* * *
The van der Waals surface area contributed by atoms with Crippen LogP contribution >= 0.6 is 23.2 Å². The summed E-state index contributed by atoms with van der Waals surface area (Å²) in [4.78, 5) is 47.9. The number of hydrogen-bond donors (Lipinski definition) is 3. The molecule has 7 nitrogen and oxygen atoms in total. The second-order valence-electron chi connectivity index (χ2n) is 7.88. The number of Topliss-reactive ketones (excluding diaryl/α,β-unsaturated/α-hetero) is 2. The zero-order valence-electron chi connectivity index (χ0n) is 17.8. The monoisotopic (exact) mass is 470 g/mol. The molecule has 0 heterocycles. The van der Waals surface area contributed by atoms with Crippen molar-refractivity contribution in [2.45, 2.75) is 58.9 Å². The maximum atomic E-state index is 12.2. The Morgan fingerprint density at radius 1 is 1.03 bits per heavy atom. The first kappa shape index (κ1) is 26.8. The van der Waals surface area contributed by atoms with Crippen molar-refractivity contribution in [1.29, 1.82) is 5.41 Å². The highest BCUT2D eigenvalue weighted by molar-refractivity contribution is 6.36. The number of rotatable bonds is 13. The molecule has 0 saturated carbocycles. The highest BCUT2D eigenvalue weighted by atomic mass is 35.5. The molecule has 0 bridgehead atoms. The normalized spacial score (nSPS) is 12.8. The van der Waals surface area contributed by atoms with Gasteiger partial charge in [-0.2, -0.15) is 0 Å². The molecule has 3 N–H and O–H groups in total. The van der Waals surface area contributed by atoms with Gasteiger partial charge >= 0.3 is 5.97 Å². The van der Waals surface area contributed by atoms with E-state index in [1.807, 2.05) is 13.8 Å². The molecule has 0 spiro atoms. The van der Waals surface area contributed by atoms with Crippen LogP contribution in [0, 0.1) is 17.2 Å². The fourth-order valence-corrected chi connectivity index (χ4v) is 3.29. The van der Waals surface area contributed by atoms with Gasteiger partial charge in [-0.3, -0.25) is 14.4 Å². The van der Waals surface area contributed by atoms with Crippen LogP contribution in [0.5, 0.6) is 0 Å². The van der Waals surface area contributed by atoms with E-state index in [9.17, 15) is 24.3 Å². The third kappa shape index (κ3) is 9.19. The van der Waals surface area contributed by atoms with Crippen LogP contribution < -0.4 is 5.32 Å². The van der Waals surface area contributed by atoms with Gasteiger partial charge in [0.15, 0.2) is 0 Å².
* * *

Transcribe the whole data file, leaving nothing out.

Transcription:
The van der Waals surface area contributed by atoms with Crippen LogP contribution >= 0.6 is 23.2 Å². The summed E-state index contributed by atoms with van der Waals surface area (Å²) in [4.78, 5) is 47.9. The number of hydrogen-bond donors (Lipinski definition) is 3. The molecule has 7 nitrogen and oxygen atoms in total. The second-order valence-electron chi connectivity index (χ2n) is 7.88. The number of Topliss-reactive ketones (excluding diaryl/α,β-unsaturated/α-hetero) is 2. The zero-order valence-electron chi connectivity index (χ0n) is 17.8. The monoisotopic (exact) mass is 470 g/mol. The molecule has 0 heterocycles. The van der Waals surface area contributed by atoms with Crippen molar-refractivity contribution in [2.45, 2.75) is 58.9 Å². The maximum atomic E-state index is 12.2. The Morgan fingerprint density at radius 1 is 1.03 bits per heavy atom. The first kappa shape index (κ1) is 26.8. The van der Waals surface area contributed by atoms with Crippen molar-refractivity contribution in [1.29, 1.82) is 5.41 Å². The highest BCUT2D eigenvalue weighted by molar-refractivity contribution is 6.36. The number of rotatable bonds is 13. The molecule has 0 saturated carbocycles. The highest BCUT2D eigenvalue weighted by atomic mass is 35.5. The molecule has 0 bridgehead atoms. The normalized spacial score (nSPS) is 12.8. The van der Waals surface area contributed by atoms with Gasteiger partial charge in [-0.2, -0.15) is 0 Å². The molecule has 3 N–H and O–H groups in total. The van der Waals surface area contributed by atoms with Gasteiger partial charge >= 0.3 is 5.97 Å². The van der Waals surface area contributed by atoms with E-state index in [1.807, 2.05) is 13.8 Å². The molecule has 0 spiro atoms. The van der Waals surface area contributed by atoms with Crippen LogP contribution in [0, 0.1) is 17.2 Å². The fourth-order valence-corrected chi connectivity index (χ4v) is 3.29. The van der Waals surface area contributed by atoms with Gasteiger partial charge in [-0.3, -0.25) is 14.4 Å². The van der Waals surface area contributed by atoms with Crippen LogP contribution in [0.5, 0.6) is 0 Å². The van der Waals surface area contributed by atoms with E-state index in [9.17, 15) is 24.3 Å². The third kappa shape index (κ3) is 9.19. The van der Waals surface area contributed by atoms with Crippen LogP contribution < -0.4 is 5.32 Å². The van der Waals surface area contributed by atoms with Gasteiger partial charge in [0.15, 0.2) is 0 Å².